The 2022 cohort specializes across the spectrum of clean energy, including advanced materials, digital technology for energy, energy efficiency, energy storage, geothermal energy, hydrogen, waste heat to power, wave energy, and wind energy. The rest of the cohort includes:

  • Atargis Energy, based in Colorado, is developing an innovative twin hydrofoil-based wave energy converter technology combined with a proprietary feedback control system that combines real-time sensors, predictive algorithms and machine learning to make possible the first predictable, low-cost, utility-scale baseload electricity sourced from ocean waves for utilities and other electricity providers.
  • Based in Somerville, Massachusetts, Eden GeoPower Inc. is developing electrical reservoir stimulation technology to help geothermal, petroleum and mineral resource developers solve issues with low-permeability reservoirs by effectively increasing permeability in a way that uses less water and emits less CO2 than traditional stimulation methods.
  • FuelX has developed solid-state hydrogen power systems to help transportation manufacturers meet their customers’ growing performance requirements by using high-energy-density systems that outperform batteries and other pure hydrogen solutions. When coupled with a green hydrogen raw material, FuelX systems provide zero-carbon power.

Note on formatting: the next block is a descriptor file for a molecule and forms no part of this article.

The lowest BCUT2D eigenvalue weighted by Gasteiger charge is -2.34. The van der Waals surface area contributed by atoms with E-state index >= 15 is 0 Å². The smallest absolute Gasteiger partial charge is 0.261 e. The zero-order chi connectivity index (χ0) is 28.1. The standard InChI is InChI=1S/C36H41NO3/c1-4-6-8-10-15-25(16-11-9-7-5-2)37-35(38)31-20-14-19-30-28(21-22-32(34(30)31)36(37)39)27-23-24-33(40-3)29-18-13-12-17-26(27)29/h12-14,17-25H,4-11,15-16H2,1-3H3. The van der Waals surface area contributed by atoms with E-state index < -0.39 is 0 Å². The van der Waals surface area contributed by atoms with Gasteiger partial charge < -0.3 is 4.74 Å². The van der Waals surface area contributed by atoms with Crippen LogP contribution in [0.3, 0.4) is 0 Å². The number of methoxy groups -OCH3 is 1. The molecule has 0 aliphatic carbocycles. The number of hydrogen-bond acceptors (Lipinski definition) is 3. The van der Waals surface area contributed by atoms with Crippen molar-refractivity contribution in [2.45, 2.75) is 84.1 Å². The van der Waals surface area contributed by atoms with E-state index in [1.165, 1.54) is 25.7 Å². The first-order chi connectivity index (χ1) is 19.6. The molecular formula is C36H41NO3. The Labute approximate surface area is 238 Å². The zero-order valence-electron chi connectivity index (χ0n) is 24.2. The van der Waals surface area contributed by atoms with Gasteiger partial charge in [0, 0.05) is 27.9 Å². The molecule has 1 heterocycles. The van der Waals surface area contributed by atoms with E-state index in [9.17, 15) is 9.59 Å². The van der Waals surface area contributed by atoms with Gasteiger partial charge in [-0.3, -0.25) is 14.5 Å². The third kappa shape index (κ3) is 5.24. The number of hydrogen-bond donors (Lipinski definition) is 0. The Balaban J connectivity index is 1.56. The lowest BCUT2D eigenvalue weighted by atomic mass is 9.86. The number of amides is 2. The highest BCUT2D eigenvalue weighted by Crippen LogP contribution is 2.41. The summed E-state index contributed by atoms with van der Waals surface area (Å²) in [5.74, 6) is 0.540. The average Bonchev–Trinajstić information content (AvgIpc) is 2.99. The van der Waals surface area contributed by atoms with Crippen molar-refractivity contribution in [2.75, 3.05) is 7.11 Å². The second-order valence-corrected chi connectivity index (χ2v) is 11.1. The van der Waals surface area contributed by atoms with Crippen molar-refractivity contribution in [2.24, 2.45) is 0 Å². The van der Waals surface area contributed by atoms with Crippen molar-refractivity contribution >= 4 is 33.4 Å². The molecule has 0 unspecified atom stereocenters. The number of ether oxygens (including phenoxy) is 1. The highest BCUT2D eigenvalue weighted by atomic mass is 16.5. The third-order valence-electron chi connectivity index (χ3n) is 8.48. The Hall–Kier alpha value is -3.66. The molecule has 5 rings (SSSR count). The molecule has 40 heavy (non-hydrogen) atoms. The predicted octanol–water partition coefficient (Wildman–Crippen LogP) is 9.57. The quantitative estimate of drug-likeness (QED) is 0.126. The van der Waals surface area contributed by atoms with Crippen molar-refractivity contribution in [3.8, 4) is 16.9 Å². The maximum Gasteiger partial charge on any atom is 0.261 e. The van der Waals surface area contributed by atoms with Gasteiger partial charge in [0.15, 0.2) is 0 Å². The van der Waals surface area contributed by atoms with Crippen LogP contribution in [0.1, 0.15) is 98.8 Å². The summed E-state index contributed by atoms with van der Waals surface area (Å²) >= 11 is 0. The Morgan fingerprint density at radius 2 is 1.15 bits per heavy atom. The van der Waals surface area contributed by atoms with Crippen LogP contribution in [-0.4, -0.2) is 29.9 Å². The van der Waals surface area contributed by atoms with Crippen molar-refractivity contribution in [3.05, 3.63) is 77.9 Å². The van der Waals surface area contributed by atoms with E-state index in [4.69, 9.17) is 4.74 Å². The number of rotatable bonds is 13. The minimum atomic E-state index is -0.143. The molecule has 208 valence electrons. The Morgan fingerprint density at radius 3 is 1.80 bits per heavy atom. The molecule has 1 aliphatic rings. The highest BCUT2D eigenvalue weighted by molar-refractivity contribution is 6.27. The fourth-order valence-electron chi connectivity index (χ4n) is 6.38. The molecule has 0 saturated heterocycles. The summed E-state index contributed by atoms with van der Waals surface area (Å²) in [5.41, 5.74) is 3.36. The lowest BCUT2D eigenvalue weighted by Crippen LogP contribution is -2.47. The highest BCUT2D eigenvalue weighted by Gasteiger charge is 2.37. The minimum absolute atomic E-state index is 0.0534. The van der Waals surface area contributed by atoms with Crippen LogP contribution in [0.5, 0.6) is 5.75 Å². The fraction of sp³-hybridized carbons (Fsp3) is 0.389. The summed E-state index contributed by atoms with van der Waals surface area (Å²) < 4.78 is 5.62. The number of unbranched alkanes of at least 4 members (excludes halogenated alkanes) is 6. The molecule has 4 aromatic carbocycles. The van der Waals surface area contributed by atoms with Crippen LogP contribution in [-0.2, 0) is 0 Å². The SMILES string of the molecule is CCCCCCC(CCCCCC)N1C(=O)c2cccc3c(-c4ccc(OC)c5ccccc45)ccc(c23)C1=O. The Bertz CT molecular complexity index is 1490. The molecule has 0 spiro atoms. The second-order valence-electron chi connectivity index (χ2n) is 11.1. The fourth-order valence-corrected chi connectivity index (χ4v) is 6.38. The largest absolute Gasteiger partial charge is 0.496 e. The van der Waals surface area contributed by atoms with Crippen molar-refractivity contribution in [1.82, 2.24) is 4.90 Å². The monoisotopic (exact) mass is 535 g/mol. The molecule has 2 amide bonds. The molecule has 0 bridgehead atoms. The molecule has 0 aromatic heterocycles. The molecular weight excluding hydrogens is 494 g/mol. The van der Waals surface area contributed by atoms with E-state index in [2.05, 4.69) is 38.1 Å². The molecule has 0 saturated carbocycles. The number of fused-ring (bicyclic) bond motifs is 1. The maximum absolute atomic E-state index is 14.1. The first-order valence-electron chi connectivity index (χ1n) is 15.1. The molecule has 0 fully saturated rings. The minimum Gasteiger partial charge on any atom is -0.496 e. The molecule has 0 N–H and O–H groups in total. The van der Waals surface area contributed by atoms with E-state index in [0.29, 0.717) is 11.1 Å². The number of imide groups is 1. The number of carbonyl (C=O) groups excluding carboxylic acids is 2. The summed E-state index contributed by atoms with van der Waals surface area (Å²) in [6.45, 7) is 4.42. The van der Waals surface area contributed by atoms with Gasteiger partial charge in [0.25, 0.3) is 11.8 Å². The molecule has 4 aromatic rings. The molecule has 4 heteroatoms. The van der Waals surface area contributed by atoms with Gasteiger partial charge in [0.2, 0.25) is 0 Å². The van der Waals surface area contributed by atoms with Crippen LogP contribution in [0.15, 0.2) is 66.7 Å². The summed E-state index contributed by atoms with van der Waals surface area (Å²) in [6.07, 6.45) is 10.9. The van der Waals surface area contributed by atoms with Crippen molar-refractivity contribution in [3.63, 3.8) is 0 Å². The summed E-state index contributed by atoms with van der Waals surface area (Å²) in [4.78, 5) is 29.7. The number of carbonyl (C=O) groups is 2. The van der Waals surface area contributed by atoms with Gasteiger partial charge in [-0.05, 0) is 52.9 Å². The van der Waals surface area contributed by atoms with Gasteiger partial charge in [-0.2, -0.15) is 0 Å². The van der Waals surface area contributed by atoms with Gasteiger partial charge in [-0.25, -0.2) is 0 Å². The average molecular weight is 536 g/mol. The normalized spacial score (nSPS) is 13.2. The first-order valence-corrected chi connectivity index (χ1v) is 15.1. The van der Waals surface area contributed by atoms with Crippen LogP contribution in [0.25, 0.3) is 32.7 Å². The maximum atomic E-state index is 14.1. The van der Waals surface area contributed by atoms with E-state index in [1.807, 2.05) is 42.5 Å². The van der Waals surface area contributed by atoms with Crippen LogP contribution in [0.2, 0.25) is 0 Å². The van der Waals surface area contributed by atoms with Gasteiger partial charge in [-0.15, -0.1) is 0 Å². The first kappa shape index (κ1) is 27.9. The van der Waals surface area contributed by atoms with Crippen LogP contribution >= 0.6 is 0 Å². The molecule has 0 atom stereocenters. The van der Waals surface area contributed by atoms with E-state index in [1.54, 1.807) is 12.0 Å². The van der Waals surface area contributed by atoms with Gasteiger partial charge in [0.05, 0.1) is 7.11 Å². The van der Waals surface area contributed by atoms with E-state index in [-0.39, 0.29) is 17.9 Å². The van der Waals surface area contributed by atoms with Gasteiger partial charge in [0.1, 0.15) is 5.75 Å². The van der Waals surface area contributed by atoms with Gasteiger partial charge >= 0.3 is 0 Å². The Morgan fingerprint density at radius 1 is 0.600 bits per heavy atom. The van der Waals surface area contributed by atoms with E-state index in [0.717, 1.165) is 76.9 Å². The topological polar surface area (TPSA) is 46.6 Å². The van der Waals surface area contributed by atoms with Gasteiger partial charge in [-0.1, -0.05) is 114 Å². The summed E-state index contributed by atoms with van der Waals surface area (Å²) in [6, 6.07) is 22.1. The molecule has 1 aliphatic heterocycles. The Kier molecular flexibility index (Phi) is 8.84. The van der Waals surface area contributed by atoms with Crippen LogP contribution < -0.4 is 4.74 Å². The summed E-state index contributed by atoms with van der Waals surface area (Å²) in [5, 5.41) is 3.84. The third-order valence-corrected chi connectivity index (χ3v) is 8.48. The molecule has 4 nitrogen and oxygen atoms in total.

• GeoGen Technologies – a Canadian company – is developing a new kind of geothermal that allows oil and gas companies to convert end of life oil and gas wells to economic geothermal.
  • Durham, North Carolina-based GOLeafe uses organic materials and non-energy or capital-intensive equipment toproduce graphene oxide — the world’s strongest, thinnest and most conductive material — through a process that’s 10 times more cost efficient and eco-friendly using readily available materials such as hay, sugar and wood chips.
  • LiNa Energy is commercializing safe, sustainable, solid-state sodium batteries that contain no lithium or cobalt.